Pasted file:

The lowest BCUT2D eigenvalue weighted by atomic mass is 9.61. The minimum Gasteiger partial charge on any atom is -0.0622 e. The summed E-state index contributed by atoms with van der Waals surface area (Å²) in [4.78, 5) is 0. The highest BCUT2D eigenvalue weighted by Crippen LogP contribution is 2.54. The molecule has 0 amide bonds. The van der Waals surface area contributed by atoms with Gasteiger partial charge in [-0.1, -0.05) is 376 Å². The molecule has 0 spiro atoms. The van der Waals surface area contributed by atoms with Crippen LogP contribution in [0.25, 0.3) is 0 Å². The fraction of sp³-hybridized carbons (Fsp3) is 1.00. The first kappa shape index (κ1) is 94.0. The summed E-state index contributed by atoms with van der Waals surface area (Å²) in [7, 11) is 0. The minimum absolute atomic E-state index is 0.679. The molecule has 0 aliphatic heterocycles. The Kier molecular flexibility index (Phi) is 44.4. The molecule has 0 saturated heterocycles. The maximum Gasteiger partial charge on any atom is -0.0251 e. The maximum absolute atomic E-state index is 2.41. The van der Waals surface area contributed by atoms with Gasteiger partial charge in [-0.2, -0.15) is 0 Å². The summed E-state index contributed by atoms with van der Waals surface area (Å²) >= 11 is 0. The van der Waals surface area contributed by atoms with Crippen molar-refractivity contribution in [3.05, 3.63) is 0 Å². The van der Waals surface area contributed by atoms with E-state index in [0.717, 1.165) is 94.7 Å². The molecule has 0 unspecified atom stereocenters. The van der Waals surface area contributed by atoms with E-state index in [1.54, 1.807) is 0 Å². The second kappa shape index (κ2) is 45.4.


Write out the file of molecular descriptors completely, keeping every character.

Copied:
The lowest BCUT2D eigenvalue weighted by atomic mass is 9.61. The minimum Gasteiger partial charge on any atom is -0.0622 e. The summed E-state index contributed by atoms with van der Waals surface area (Å²) in [4.78, 5) is 0. The highest BCUT2D eigenvalue weighted by Crippen LogP contribution is 2.54. The molecule has 0 amide bonds. The van der Waals surface area contributed by atoms with Gasteiger partial charge in [-0.1, -0.05) is 376 Å². The molecule has 0 spiro atoms. The van der Waals surface area contributed by atoms with Crippen LogP contribution in [0.25, 0.3) is 0 Å². The fraction of sp³-hybridized carbons (Fsp3) is 1.00. The first kappa shape index (κ1) is 94.0. The summed E-state index contributed by atoms with van der Waals surface area (Å²) in [7, 11) is 0. The minimum absolute atomic E-state index is 0.679. The molecule has 0 aliphatic heterocycles. The Kier molecular flexibility index (Phi) is 44.4. The molecule has 0 saturated heterocycles. The maximum Gasteiger partial charge on any atom is -0.0251 e. The maximum absolute atomic E-state index is 2.41. The van der Waals surface area contributed by atoms with Gasteiger partial charge in [-0.2, -0.15) is 0 Å². The summed E-state index contributed by atoms with van der Waals surface area (Å²) >= 11 is 0. The van der Waals surface area contributed by atoms with Crippen molar-refractivity contribution in [3.05, 3.63) is 0 Å². The van der Waals surface area contributed by atoms with E-state index in [0.717, 1.165) is 94.7 Å². The molecule has 0 unspecified atom stereocenters. The van der Waals surface area contributed by atoms with E-state index in [1.54, 1.807) is 0 Å². The second kappa shape index (κ2) is 45.4.